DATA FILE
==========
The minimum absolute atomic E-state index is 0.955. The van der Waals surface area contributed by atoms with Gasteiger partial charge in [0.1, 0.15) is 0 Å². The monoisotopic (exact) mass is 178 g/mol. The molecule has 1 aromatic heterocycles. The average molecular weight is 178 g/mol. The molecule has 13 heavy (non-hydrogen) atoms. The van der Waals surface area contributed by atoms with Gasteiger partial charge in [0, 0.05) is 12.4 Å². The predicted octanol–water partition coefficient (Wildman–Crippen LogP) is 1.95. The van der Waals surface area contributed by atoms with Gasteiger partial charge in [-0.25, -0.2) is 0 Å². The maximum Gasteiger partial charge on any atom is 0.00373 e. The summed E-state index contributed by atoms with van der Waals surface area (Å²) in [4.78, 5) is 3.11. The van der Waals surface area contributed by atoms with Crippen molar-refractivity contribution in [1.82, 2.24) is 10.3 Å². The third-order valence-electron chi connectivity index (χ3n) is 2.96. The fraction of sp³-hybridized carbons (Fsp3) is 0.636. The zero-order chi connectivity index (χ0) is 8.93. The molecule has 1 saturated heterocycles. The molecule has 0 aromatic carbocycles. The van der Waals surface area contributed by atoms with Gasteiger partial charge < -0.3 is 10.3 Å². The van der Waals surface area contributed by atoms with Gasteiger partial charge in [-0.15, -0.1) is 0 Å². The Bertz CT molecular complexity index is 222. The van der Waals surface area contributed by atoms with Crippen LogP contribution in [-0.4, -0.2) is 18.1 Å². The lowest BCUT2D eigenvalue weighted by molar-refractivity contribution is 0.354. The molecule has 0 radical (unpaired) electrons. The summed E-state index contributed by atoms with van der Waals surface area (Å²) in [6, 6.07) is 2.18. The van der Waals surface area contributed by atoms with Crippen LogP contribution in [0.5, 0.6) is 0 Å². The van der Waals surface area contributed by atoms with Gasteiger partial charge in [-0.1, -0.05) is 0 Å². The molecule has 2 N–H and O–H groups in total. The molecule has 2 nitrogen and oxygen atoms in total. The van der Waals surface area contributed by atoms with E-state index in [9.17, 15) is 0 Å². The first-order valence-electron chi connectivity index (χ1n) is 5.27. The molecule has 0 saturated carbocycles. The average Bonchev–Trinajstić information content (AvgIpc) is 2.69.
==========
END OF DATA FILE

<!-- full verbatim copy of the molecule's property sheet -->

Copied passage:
The minimum absolute atomic E-state index is 0.955. The van der Waals surface area contributed by atoms with Gasteiger partial charge in [0.1, 0.15) is 0 Å². The monoisotopic (exact) mass is 178 g/mol. The molecule has 1 aromatic heterocycles. The average molecular weight is 178 g/mol. The molecule has 13 heavy (non-hydrogen) atoms. The van der Waals surface area contributed by atoms with Gasteiger partial charge in [0, 0.05) is 12.4 Å². The predicted octanol–water partition coefficient (Wildman–Crippen LogP) is 1.95. The van der Waals surface area contributed by atoms with Gasteiger partial charge in [-0.25, -0.2) is 0 Å². The maximum Gasteiger partial charge on any atom is 0.00373 e. The summed E-state index contributed by atoms with van der Waals surface area (Å²) in [4.78, 5) is 3.11. The van der Waals surface area contributed by atoms with Crippen molar-refractivity contribution in [1.82, 2.24) is 10.3 Å². The third-order valence-electron chi connectivity index (χ3n) is 2.96. The fraction of sp³-hybridized carbons (Fsp3) is 0.636. The zero-order chi connectivity index (χ0) is 8.93. The molecule has 1 saturated heterocycles. The molecule has 0 aromatic carbocycles. The van der Waals surface area contributed by atoms with Gasteiger partial charge < -0.3 is 10.3 Å². The van der Waals surface area contributed by atoms with Gasteiger partial charge in [-0.15, -0.1) is 0 Å². The Bertz CT molecular complexity index is 222. The van der Waals surface area contributed by atoms with Crippen LogP contribution in [-0.4, -0.2) is 18.1 Å². The lowest BCUT2D eigenvalue weighted by molar-refractivity contribution is 0.354. The molecule has 0 radical (unpaired) electrons. The summed E-state index contributed by atoms with van der Waals surface area (Å²) in [6, 6.07) is 2.18. The van der Waals surface area contributed by atoms with Crippen LogP contribution in [0.5, 0.6) is 0 Å². The van der Waals surface area contributed by atoms with Gasteiger partial charge in [-0.1, -0.05) is 0 Å². The molecule has 2 N–H and O–H groups in total. The molecule has 2 nitrogen and oxygen atoms in total. The van der Waals surface area contributed by atoms with E-state index in [9.17, 15) is 0 Å². The first-order valence-electron chi connectivity index (χ1n) is 5.27. The molecule has 0 saturated carbocycles. The average Bonchev–Trinajstić information content (AvgIpc) is 2.69.